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Microtubule-Associated Serine/Threonine (MAST) Kinases in Development and Disease

Department of Developmental Genetics, Institute of Biology, University of Kassel, 34321 Kassel, Germany
Department of Biochemistry, Institute of Biology, University of Kassel, 34321 Kassel, Germany
Author to whom correspondence should be addressed.
Int. J. Mol. Sci. 2023, 24(15), 11913;
Original submission received: 28 June 2023 / Revised: 17 July 2023 / Accepted: 19 July 2023 / Published: 25 July 2023


Microtubule-Associated Serine/Threonine (MAST) kinases represent an evolutionary conserved branch of the AGC protein kinase superfamily in the kinome. Since the discovery of the founding member, MAST2, in 1993, three additional family members have been identified in mammals and found to be broadly expressed across various tissues, including the brain, heart, lung, liver, intestine and kidney. The study of MAST kinases is highly relevant for unraveling the molecular basis of a wide range of different human diseases, including breast and liver cancer, myeloma, inflammatory bowel disease, cystic fibrosis and various neuronal disorders. Despite several reports on potential substrates and binding partners of MAST kinases, the molecular mechanisms that would explain their involvement in human diseases remain rather obscure. This review will summarize data on the structure, biochemistry and cell and molecular biology of MAST kinases in the context of biomedical research as well as organismal model systems in order to provide a current profile of this field.

1. Introduction

Protein kinases belong to the second-largest protein superfamilies encoded by eukaryotic genomes. The human genome encodes about 518 kinases, roughly half of which are mapped to loci associated with genetically predisposed diseases and over 200 of which are identified as mutated in cancer by the ‘Mutations of Kinases in Cancer’ (MoKCa) database [1,2]. Protein kinases are key mediators in cellular signaling pathways and many other cellular processes. Their function relies upon the transfer of a phosphoryl group onto proteins to influence the structure, activity, stability, and/or localization of the respective substrates. The catalytic activity of protein kinases resides within a highly conserved kinase domain, which in eukaryotes ranges between 250 and 300 amino acids. The kinase domain catalyzes a phosphorylation reaction by binding a substrate to its active center, which transfers the phosphate in the gamma position of adenosine triphosphate (ATP) to the hydroxyl group of serine/threonine (serine/threonine kinases) or tyrosine (tyrosine kinases) side chains.
Most eukaryotic protein kinases can be grouped into seven superfamilies based on the conservation of functional amino acid motifs and substrate specificities [1,3,4]. The AGC protein kinase superfamily was first defined by Hanks and Hunter in 1995 as proteins containing kinase domains most similar to PKA, PKG and PKC [4,5]. The superfamily contains more than 10% of over 500 human kinases. A total of 42 of the AGC kinases are modular proteins containing additional protein domains that are involved in regulating the activity and localization of the kinase. The catalytic Ser/Thr kinase domain of AGC kinases is composed of two lobes, which are linked through a hinge region [3,6,7]. All 14 AGC kinases whose structure has been solved adopt this bi-lobal kinase fold, where the beta-strand-based N-lobe and the alpha-helical C-lobe sandwich one molecule of ATP. Interactions between a phosphorylated Ser in the C-terminal tail and positively charged residues in the N-lobe stabilize the active conformation of the kinase domain [7,8]. The N-lobe and the C-lobe surround the active site cleft, at which substrates interact with the kinase domain [9,10].
Phospho-regulation through AGC kinases is vital, as exemplified by many disease-associated mutations in genes encoding AGC kinases, pointing to the deregulation of these kinases in various types of cancer and diabetes, as well as other inherited disorders [5]. Members of the AGC kinase family respond to various extracellular signals and are involved in a range of well-characterized signaling pathways in which they phosphorylate distinct protein substrates. Although many AGC kinases have been the focus of molecular cell biology research to reveal their molecular mechanisms in diverse biological processes, some groups within the AGC kinase superfamily, including the microtubule-associated serine/threonine (MAST) kinases, remain poorly understood.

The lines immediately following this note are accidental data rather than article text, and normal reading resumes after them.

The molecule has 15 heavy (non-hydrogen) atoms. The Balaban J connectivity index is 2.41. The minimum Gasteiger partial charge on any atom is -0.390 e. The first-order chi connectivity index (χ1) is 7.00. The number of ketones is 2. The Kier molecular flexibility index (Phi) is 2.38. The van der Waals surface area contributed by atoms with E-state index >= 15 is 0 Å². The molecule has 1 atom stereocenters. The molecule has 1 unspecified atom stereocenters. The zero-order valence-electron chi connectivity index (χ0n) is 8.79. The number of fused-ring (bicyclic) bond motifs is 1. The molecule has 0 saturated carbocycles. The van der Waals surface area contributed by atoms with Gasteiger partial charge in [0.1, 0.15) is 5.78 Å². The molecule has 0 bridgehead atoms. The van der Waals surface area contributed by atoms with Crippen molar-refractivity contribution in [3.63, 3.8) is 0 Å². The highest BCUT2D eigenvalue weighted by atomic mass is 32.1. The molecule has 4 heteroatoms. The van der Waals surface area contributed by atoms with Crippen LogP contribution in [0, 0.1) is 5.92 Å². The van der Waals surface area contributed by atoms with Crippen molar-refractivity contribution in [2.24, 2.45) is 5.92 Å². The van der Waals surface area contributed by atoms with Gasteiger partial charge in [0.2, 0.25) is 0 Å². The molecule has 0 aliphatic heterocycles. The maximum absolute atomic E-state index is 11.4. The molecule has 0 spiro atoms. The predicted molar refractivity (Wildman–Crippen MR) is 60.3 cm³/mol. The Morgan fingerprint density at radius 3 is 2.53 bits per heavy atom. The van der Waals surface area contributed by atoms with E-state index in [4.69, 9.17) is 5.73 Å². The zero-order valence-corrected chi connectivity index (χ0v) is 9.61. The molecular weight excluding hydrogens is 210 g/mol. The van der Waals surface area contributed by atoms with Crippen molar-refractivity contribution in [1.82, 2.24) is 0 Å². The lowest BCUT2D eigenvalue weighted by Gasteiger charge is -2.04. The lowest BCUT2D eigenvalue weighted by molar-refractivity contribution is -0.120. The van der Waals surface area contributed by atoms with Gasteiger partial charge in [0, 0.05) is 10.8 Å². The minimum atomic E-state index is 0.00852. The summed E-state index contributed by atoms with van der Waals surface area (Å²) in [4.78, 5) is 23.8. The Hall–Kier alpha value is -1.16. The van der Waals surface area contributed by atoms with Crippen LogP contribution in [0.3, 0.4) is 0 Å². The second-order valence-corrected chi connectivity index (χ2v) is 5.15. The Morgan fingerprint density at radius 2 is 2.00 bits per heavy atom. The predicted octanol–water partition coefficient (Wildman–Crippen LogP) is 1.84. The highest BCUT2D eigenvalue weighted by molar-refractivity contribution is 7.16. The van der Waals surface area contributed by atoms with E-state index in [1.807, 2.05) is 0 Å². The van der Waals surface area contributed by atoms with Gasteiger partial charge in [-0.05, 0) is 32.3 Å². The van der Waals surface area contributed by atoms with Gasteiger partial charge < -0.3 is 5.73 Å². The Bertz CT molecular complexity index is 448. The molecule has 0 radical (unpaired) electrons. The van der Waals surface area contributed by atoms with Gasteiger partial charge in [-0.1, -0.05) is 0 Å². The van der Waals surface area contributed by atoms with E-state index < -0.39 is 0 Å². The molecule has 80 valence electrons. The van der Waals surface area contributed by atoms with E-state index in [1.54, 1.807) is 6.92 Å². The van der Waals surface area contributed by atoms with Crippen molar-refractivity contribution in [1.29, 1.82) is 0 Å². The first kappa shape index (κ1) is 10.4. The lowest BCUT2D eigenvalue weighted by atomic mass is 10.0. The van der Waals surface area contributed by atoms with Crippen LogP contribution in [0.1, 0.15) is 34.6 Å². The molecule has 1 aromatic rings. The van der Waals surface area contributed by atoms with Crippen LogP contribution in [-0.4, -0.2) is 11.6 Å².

The first member of the MAST kinase family to be identified was MAST2 (originally named MAST205). MAST kinases are modular proteins containing three evolutionary conserved protein domains (Figure 1). The founding member, MAST2, was discovered as a protein associated with the spermatid manchette in mouse testes and has been suggested to play a role in sperm maturation [11,12]. Although the name suggests that MAST kinases are directly associated with microtubules, a direct interaction of MAST kinases with microtubules has not yet been demonstrated. In the case of the mouse spermatid, the interaction of MAST2 with microtubules depended on microtubule-associated proteins (MAPs) and required the kinase domain of MAST2, as well as a region comprising the PDZ domain [11]. In this article, we will review the current literature on this family of protein kinases with a special focus on structure and function, interacting proteins, involvement in human diseases and emerging developmental model systems.

2. Domain Composition of MAST Kinases

Members of the MAST kinase family are modular proteins characterized by a conserved domain composition and arrangement. The central Ser/Thr kinase domain is flanked towards the C-terminal end by a PDZ domain (post-synaptic density protein, disc large and Zonula occludens-1) and towards the N-terminus by a DUF (domain of unknown function) 1908 domain (Figure 1). The DUF1908 domain is a common feature of all MAST kinases; however, the function of this domain with respect to the activity of MAST kinases remains poorly understood. The DUF1908 domain (PFAM ID PF0826) is about 275 amino acids long, and within the human MAST kinases, this size differs only slightly. The predicted structure of the DUF1908 domain can be divided into an unstructured N-terminal half and a structured C-terminal half containing 8 alpha-helixes (Figure 2). A striking feature of the N-terminal domain of MAST kinases is the fact that their overall sequence is highly enriched serine, tyrosine and threonine residues, which are potential targets for posttranslational modifications including phosphorylation.